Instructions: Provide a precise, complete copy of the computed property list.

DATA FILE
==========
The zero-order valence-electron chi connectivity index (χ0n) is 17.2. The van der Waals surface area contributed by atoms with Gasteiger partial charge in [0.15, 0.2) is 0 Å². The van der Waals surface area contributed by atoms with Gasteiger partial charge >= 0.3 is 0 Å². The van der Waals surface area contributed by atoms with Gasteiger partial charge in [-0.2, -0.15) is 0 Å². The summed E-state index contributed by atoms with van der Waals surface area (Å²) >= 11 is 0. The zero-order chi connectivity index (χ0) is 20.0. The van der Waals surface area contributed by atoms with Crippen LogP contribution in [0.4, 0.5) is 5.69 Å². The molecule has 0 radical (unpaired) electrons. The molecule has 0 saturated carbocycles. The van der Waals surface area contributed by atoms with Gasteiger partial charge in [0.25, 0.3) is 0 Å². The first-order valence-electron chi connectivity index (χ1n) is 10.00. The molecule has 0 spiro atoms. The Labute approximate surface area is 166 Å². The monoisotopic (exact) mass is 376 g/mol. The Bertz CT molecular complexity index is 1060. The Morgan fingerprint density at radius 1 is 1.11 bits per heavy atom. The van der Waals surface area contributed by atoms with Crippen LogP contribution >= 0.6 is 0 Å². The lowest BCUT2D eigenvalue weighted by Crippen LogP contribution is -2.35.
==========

The zero-order valence-electron chi connectivity index (χ0n) is 17.2. The van der Waals surface area contributed by atoms with Gasteiger partial charge in [0.15, 0.2) is 0 Å². The van der Waals surface area contributed by atoms with Gasteiger partial charge >= 0.3 is 0 Å². The van der Waals surface area contributed by atoms with Gasteiger partial charge in [-0.2, -0.15) is 0 Å². The summed E-state index contributed by atoms with van der Waals surface area (Å²) >= 11 is 0. The zero-order chi connectivity index (χ0) is 20.0. The van der Waals surface area contributed by atoms with Crippen LogP contribution in [0.4, 0.5) is 5.69 Å². The molecule has 0 radical (unpaired) electrons. The molecule has 0 saturated carbocycles. The van der Waals surface area contributed by atoms with Gasteiger partial charge in [0.25, 0.3) is 0 Å². The first-order valence-electron chi connectivity index (χ1n) is 10.00. The molecule has 0 spiro atoms. The Labute approximate surface area is 166 Å². The monoisotopic (exact) mass is 376 g/mol. The Bertz CT molecular complexity index is 1060. The Morgan fingerprint density at radius 1 is 1.11 bits per heavy atom. The van der Waals surface area contributed by atoms with Crippen LogP contribution >= 0.6 is 0 Å². The lowest BCUT2D eigenvalue weighted by Crippen LogP contribution is -2.35.